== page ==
other women, or clerical tasks. With the advent of community policing, women's perceived skills are finally finding a legitimate
place in police work, and law enforcement structures now encourage such previously undervalued feminine traits as trust,
cooperation, compassion, interpersonal communication, and conflict resolution.

In this illuminating study of gender and community policing, Susan L. Miller draws on a combination of survey data, forthright
interviews with a diverse mix of police officers, and extensive fieldwork conducted in a midwestern city where community policing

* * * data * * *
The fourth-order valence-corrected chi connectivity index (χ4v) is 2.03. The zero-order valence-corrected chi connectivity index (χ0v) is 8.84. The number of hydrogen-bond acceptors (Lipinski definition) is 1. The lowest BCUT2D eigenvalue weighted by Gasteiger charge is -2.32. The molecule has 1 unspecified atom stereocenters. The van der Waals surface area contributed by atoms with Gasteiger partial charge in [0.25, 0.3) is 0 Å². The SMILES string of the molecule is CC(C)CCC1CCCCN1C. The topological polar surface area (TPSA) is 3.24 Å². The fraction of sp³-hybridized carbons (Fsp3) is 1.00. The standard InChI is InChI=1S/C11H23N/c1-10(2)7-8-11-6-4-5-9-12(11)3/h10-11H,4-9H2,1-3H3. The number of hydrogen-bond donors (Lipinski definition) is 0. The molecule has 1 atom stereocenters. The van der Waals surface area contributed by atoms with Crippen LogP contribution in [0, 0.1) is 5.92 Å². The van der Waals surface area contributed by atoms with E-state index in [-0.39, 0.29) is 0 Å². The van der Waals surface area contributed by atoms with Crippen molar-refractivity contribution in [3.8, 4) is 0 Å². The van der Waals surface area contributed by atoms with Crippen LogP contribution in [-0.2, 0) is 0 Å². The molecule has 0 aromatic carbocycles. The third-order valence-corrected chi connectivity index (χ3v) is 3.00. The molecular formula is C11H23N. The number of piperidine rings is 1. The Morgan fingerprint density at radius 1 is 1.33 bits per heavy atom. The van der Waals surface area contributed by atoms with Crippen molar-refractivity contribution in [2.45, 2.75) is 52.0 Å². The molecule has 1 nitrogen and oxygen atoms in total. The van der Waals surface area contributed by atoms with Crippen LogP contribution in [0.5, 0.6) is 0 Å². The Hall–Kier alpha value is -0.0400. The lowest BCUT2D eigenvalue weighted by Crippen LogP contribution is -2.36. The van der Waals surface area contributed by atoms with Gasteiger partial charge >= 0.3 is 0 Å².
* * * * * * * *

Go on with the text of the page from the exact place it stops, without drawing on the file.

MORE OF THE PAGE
has been practiced for over a decade. She describes the differences and similarities in policing styles of male and female officers,
considers the relationships that develop between neighborhood police on foot and patrol officers in squad cars, and explores the
interactions between neighborhood officers and community members.

Miller confronts such questions as how police reconcile incompatible images of masculinity and femininity; how actions of
neighborhood police officers compare with those of traditional rapid response patrol officers; how community police cope with
resistance from the rank and file; and how gender and gender-role expectations shape police activities and the evaluation of new
skills.

Gender and Community Policing provides both a feminist framework for community policing and a fresh examination of how race,
gender, and sexual orientation affect police image, identity, and methods.
Women's Police Stations examines the changing and complex relationship between women and the state, and the construction of